Thursday, August 28, 2014

Elmendorf-Richardson Joint Base

I must say, it is very advantageous to know people who are familiar with the area when traveling.   Lucky for me,  on our trip we had 4 locals, one former local, and then us foreigners: me- the transplanted Canadian, an Italian and a Dutchman.   The local peeps were wonderful hosts picking us up and chauffeuring us where the group needed.  God Bless them, I mean really,  the cost of renting a car in Alaska is outrageous not to mention the effeciency and invaluable benefit of being with someone who knows where they are going especially on this type of trip.  So very thankful.

Colonel Cloe and his wife hosted a wonderful fresh caught salmon dinner
which started with reindeer sausage and Alaskan beer.  Delish! 

After I walked off my gooey yet decadent raspberry pinwheel I was picked up by Allison (former Anchorage resident) and we headed south east towards the base.  We were there a little early so we pit stopped at the Alaska Heritage Center gift shop.   Interestingly, there I found a Haida Gwaii scarf that I had regretted not buying last summer while thousands of miles away,  in Ottawa, Ontario, Canada, at the Museum of Civilization.  Did not make that mistake twice.  Talk about a great use of 15 minutes, eh Allison?

We forged ahead and met the others at the front gate of Elmendorf-Richardson Air Force/Army Joint Base. Unfortunately once inside the guard station, we were informed that our non citizens needed to apply weeks in advance to be given access to the base which meant that our tight click would now have to split up.   It ended up that half went to the Aviation Heritage Museum with Col. Cloe and the other half moved forward with the base tour.   Happily, I was part of the latter group. 

Although combined in 2005 by the Base Closure and Reassignment Commission it was not until 2010 that the two branches of the military were merged into one location.  It currently acts as the headquarters for the United States Alaskan Command, 11th Air Force, U.S. Army Alaska, and the Alaskan North American Aerospace Defense Command Region. Major units to be found there are the Eleventh Air Force, 673d Air Base Wing, Alaskan Air Command, Alaskan NORAD region, United States Army, 4th Brigade Combat team (Airborne) 25th infantry division, 3rd Wing (USAF) and numerous other tenant units. 

My grandfather was stationed at Elmendorf for roughly 3 months and for the members of the R.C.A.F the base served as a place where they would primarily learn the USAF radio procedures before moving into the more active postings further west.   Bill Eull, who has spent countless hours researching the 111F Squadron has a super write up on what life was like for the Canadians who were stationed there.  Bill continues to amaze me on the work he has done on the behalf of service men.  Keep it up Bill, there are a lot of watery eyes looking down with grand appreciation.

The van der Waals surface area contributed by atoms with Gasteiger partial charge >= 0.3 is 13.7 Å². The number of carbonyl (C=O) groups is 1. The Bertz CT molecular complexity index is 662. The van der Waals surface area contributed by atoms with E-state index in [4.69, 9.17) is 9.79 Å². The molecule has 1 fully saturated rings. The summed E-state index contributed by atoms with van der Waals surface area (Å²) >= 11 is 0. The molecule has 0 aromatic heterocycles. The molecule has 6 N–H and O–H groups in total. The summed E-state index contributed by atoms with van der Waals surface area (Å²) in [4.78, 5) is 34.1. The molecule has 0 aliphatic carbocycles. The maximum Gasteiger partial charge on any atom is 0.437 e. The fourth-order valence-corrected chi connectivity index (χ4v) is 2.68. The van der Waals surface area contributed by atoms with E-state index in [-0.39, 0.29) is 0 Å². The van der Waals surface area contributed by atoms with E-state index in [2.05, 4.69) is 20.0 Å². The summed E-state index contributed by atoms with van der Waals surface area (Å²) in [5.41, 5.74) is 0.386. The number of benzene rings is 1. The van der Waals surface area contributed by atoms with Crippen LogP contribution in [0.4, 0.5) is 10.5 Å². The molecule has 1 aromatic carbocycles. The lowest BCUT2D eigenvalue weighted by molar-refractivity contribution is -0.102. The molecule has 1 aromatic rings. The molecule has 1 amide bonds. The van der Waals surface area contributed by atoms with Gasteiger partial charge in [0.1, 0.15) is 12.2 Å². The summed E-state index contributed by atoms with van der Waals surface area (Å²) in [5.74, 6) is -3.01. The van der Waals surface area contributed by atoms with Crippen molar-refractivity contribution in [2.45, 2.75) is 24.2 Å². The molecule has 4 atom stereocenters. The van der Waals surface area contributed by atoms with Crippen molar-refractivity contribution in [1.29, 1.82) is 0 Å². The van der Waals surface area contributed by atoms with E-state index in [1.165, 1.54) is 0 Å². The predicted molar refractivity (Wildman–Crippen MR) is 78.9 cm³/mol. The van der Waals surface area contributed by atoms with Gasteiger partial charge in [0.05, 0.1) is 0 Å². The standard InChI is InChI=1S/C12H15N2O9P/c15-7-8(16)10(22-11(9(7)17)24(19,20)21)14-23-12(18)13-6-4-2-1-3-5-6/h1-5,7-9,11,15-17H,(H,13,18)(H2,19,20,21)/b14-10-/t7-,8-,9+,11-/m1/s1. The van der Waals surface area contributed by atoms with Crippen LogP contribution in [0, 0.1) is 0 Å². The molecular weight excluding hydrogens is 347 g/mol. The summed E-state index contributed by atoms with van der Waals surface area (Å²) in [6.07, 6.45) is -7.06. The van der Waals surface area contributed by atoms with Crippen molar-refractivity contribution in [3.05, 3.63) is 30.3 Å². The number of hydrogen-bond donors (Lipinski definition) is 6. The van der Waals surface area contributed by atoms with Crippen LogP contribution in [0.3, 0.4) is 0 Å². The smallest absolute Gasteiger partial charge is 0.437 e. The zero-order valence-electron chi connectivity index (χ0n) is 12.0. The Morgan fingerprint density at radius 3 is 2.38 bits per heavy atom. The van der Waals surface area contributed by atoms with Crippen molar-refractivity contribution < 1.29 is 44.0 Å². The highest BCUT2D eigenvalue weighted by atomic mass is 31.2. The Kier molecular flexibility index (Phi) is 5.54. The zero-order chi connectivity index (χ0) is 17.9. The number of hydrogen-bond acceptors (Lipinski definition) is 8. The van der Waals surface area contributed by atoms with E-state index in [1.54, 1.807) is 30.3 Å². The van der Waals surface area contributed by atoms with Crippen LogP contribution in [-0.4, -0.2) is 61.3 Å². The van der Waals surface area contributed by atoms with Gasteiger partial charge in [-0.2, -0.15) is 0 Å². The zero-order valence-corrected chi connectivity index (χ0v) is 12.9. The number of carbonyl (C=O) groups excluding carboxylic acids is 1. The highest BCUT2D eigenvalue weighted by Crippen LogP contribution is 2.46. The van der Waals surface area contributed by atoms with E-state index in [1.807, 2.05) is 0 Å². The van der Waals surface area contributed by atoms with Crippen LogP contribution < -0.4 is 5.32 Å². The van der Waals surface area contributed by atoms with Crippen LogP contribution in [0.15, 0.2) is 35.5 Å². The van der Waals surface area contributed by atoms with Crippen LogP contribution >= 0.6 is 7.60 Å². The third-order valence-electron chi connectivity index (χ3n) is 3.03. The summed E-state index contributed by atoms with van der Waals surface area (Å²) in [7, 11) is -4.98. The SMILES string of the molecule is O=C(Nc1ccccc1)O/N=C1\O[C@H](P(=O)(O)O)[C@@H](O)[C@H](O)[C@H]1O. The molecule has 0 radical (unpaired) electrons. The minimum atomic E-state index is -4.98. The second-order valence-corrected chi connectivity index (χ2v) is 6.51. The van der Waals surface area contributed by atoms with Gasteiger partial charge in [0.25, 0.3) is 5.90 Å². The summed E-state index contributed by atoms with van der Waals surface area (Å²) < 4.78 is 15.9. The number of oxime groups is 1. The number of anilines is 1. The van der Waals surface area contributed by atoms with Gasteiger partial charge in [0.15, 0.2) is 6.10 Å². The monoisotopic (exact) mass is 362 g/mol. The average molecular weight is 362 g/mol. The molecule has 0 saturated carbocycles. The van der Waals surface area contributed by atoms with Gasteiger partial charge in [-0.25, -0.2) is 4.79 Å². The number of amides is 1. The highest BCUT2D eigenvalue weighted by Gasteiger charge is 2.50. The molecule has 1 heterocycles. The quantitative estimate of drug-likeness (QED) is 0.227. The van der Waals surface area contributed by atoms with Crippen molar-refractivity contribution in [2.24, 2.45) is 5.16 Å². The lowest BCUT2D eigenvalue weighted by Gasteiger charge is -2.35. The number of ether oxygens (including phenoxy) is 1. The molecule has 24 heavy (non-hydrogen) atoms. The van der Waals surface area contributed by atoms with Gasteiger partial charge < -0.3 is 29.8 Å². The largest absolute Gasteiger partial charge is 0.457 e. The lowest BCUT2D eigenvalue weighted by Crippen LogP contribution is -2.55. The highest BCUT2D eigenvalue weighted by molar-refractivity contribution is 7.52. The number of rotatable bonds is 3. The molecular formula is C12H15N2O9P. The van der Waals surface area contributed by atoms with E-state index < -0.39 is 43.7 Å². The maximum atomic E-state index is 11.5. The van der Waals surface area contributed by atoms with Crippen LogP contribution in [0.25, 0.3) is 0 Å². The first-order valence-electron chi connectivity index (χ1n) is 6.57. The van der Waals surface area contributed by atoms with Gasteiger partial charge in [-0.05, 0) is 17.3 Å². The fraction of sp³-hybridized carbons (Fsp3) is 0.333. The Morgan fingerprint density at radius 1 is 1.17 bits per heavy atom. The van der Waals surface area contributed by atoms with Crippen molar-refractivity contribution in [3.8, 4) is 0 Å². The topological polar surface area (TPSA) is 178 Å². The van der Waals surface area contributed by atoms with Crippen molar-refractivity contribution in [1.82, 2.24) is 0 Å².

While on base, my "To Do" list included a visit to the gravesides of my grandfathers fellow squadron members who died while serving in Alaska.  To even find the Allied section, which was not marked on the cemetery map, we had to fight off bird like mosquitoes for quite a while.  We finally located the section next to the Japanese grave markers and behind a hill, not even in plain sight.  Granted the section was not very big but still.... behind a hill next to the then, opposition?  Jeesh. 

Top- Japanese Memorial.
 Bottom- R.C.A.F Pilots:  S/L Kerwin, F/S Maxmen,  F/S Lennon, F/O Whiteside

Anyways, there they sat.  It was sad to see those gravesides.  So far away from home.  Made me wonder who visits them?  Who pays them any honor?   My way to pay tribute to them was to do what we do in Canada and that is to use poppies as a symbol of recognition for their sacrifice. I laid poppies alongside the sites of four of the five fearless airmen who died when they got lost in the fog and crashed into Unalaska Island.  F/O Gordon Baird, not pictured, was lost at sea and was therefore located in a separate section, a section for those missing in action.  My grandfather would have been flying with them that day but by the grace of God, he crashed landed his plane one day earlier and was forced to travel to Umnak as a DC-9 passenger with the ground crew.  Who would have thought that a plane crash would have saved his life. Luckily for me, it was just not his time. 

Goes to show you that we all have a time limit on this earth. Some are gone way too soon, some seemingly with out meaning, but for all of us, it is the only thing guaranteed in life. That alone, makes me want to go out and live my very best life possible while I am still blessed with actually being alive.  In some way, it makes other peoples loss a little less senseless. 

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